Today’s topics include attackers using memcached servers to amplify DDoS attacks; Google’s new SSL policy setting capability for load balancers; Microsoft’s new Windows 10 build adding extra setup features; and the release of OpenStack Queens.
Global service providers and cloud operators are reporting a new threat vector where attackers are using misconfigured memcached servers to amplify distributed denial-of-service attacks.
In an amplification attack, hackers abuse a misconfiguration in a publicly accessible internet service in an attempt to have the misconfigured service become part of the DDoS attack. In the new memcached amplification attack, hackers are able to send large volumes of UDP traffic to produce the DDoS attack.
CloudFlare engineer Marek Majkowski said, “At peak we’ve seen 260 Gbps of inbound UDP memcached traffic. This is massive for a new amplification vector.” Akamai reported that it has seen multiple sets of memcached reflection attacks, with some attack volumes of 190 Gbps. Arbor Networks reported that it is seeing memcached attacks that are even larger.
Google this week announced Secure Sockets Layer Policies for HTTPS and SSL Proxy Load Balancers, a new capability that lets administrators specify the Transport Layer Security version and profile of features Google’s load balancer must use when connecting with clients.
The goal is to give organizations more flexibility for addressing diverse security needs in the cloud.
Google software engineer David Gingold said, “When you use a load balancer as an HTTPS or Transport Layer Security front end, you need to be able to control how it secures connections to clients.” The new policy control feature allows administrators to consider what TLS capabilities they want the load balancer to negotiate and how the settings need to be managed.
Enterprise users will be able to run custom scripts during the Windows setup process in the next major feature update release of the operating system. Microsoft’s new Windows 10 test build 17110 is available for members of the Windows Insider early-access and feedback program, and allows users to add their own scripts to the setup process that accompanies each feature update.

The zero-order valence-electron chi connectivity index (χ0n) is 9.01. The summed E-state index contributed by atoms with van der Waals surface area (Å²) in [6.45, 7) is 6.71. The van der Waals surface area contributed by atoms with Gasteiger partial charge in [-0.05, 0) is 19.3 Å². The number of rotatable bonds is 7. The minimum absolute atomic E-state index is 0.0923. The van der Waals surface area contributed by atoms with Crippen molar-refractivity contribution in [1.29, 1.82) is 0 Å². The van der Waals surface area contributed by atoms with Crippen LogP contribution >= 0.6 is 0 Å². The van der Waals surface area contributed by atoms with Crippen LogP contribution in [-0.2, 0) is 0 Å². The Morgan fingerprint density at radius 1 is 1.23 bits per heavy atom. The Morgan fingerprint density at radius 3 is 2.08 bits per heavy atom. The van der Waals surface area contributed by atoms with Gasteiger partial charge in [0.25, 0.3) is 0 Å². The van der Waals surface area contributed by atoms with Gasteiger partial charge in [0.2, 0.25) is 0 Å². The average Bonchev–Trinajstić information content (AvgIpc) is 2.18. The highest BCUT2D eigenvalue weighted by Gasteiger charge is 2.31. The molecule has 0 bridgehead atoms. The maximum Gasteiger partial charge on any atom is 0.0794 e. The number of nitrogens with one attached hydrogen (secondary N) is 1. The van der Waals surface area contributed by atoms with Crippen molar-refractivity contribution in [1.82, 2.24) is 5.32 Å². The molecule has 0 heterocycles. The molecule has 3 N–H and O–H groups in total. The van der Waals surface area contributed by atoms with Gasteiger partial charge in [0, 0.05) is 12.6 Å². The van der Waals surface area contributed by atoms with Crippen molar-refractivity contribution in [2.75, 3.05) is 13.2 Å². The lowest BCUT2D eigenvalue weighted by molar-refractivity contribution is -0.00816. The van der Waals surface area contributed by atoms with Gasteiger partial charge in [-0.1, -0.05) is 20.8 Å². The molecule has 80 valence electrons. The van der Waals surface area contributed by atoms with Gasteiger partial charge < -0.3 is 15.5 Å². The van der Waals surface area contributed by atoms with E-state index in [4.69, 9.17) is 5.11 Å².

Dona Sarkar, head of the Windows Insider program, and Senior Program Manager Brandon LeBlanc said administrators can use the customer scripts to “enable your enterprise to run your own custom actions/scripts synchronously with setup. Setup will execute custom actions during two update phases controlled by using preinstall.cmd or precommit.cmd.”
The updated Windows setup experience for administrators will also migrate scripts for future updates. Should a custom script introduce errors or fail, a failure.cmd script can undo the actions of previous scripts or perform other custom operations.
The OpenStack Queens platform was officially released on Feb. 28, marking the 17th release of the open-source cloud platform, originally started by NASA and Rackspace in 2010. New capabilities include virtual GPU support and improved container integration.
Several new projects also have made an appearance in Queens, including Cyborg, which provides a generic framework for acceleration of all kinds and is not GPU-specific. Jonathan Bryce, executive director of the OpenStack Foundation, said Cyborg can make use of physical GPUs, Field Programmable Gate Arrays or other kinds of accelerators.
Other new initiatives in the release are the OpenStack Helm project, which works as a package manager for the Kubernetes container orchestration system, and OpenStack-Ansible, which provides configuration and deployment management capabilities for OpenStack services. Additionally, the Lightweight Open Container Initiative project provides an alternative to the existing OpenStack Kola project, which Bryce said has a more complete packaging approach for each container image.